PENN STATE (US) — Beetles with an unusual talent for growing fungi are threatening avocado crops and could become an even more destructive pest, researchers report.
Ambrosia beetles are insects that bore into trees and cultivate fungi to use as a food source for their young. The fungi—species of Fusarium—carried by types of the Ambrosia beetle can damage or even kill trees, making the beetle and its fungi a threat to avocado production in the US and Israel, says Matthew Kasson, who recently received his doctorate in forest pathology from Penn State.
A cross-section of the paired mandibular mycangia which house the symbiotic fungus in the beetle head. (Credit: Matthew Kasson/Penn State)
The ambrosia beetle in question is similar to many other ambrosia beetles, including one discovered attacking the invasive ailanthus altissima trees—Tree of Heaven—in the Northeast.
While the type of beetle threatening avocado crops attacks living trees, the ambrosia beetle associated with the ailanthus is less of a problem because it is only known to attack trees that are dying or already dead.
But researchers are worried that hybrid versions of either the beetle or fungus could pose a larger threat to farms and forests.
“This really wasn’t on the radar screen of too many researchers,” says David Geiser, professor of plant pathology at Penn State. “But, over the past four or five years, ambrosia beetles seem to be really out of control.”
Evidence that the fungi associated with the beetles easily form hybrids is one reason for the alarm.
“There is already strong evidence for genetic exchange between fungi from different beetles,” Geiser says. “We want to know if a beetle of one species bored into the same tree as another beetle species, can the fungi they maintain mate and produce new genotypes that are even more problematic?”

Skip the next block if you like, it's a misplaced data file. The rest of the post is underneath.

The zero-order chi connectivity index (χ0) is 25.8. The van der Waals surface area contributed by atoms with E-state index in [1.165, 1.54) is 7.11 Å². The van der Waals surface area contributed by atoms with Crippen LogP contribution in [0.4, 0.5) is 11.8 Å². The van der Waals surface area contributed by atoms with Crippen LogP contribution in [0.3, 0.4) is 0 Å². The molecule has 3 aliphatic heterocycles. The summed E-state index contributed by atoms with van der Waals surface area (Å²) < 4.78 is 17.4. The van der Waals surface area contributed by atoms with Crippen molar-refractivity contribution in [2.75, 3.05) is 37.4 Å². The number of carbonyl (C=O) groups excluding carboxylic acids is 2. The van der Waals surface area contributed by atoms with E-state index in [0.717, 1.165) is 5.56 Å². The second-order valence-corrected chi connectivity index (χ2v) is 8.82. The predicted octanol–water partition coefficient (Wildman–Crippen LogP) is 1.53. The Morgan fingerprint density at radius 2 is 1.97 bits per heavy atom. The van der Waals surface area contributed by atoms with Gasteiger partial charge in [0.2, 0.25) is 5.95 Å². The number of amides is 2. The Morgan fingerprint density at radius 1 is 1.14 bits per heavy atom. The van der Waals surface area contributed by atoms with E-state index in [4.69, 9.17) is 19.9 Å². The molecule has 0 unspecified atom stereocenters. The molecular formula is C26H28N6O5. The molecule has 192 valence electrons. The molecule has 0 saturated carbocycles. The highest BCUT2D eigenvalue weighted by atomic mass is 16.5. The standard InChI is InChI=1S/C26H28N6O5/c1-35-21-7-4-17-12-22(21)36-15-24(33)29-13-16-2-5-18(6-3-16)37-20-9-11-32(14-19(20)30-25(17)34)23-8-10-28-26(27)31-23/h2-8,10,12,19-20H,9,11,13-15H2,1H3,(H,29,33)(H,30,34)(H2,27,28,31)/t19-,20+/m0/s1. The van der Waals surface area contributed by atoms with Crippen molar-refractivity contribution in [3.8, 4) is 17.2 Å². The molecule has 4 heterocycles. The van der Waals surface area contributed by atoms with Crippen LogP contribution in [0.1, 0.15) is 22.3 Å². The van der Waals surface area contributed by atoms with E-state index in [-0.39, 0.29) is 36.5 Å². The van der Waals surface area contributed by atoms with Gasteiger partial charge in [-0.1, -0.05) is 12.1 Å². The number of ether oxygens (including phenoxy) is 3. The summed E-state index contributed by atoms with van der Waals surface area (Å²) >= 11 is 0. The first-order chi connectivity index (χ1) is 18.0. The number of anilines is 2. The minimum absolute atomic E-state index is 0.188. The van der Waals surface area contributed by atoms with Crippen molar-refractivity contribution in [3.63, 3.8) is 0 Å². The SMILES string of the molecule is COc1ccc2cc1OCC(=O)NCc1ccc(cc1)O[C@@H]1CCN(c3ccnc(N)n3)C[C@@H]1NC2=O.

The partnership between the fungi and ambrosia beetles may be an example of co-evolution, in which beetles essentially domesticated the fungi, analogous to how people domesticated crop plants.
The beetles carry the Fusarium and other fungi in specialized pockets in their heads, and the beetle-associated fungi have evolved a unique spore shape. Both of these adaptations are indications that the beetles and fungi co-evolved, Geiser says.
A total of seven evolutionary lines—lineages—of the Fusarium have an unusual club shape that is distinct from the canoe-shaped spores typical of other Fusarium. The club shape may be an adaptation for serving as a food source.
“We think this fungus actually co-evolved with the beetle,” Geiser says. “There are no other examples of this in Fusarium, which is mostly known as an associate of plants and soil.”
The researchers, who published their findings in a recent issue of Fungal Genetics and Biology, identified nine lineages of Fusarium associated with ambrosia beetles. The fungi, which look similar, but are genetically distinct from each other, include four lineages of Fusarium that are currently threatening avocado crops in Israel, Australia, and in the US, specifically in California and Florida.
Because the ailanthus is an undesirable, noxious tree and the beetles are already present in Pennsylvania, researchers could use this system as a good model for studying how the beetles and fungi interact.
The ambrosia beetle infestation is a global concern because the beetles can be introduced into wood pallets that are transported around the world by cargo ships.
Don Davis, professor of plant pathology, contributed to the research. Other contributors are from the University of Florida, the University of California, Riverside; the US Department of Agriculture, the Ministry of Agriculture and Rural Development in Israel, the University of South Bohemia, Czech Republic; Queensland Department of Agriculture, Australia; the Tea Research Institute, Sri Lanka; and the National Institute of Agrobiological Sciences, Japan.
The US Department of Agriculture and sources in the Czech Republic, Norway, Israel, Australia, Sri Lanka, and Japan supported the work.
Source: Penn State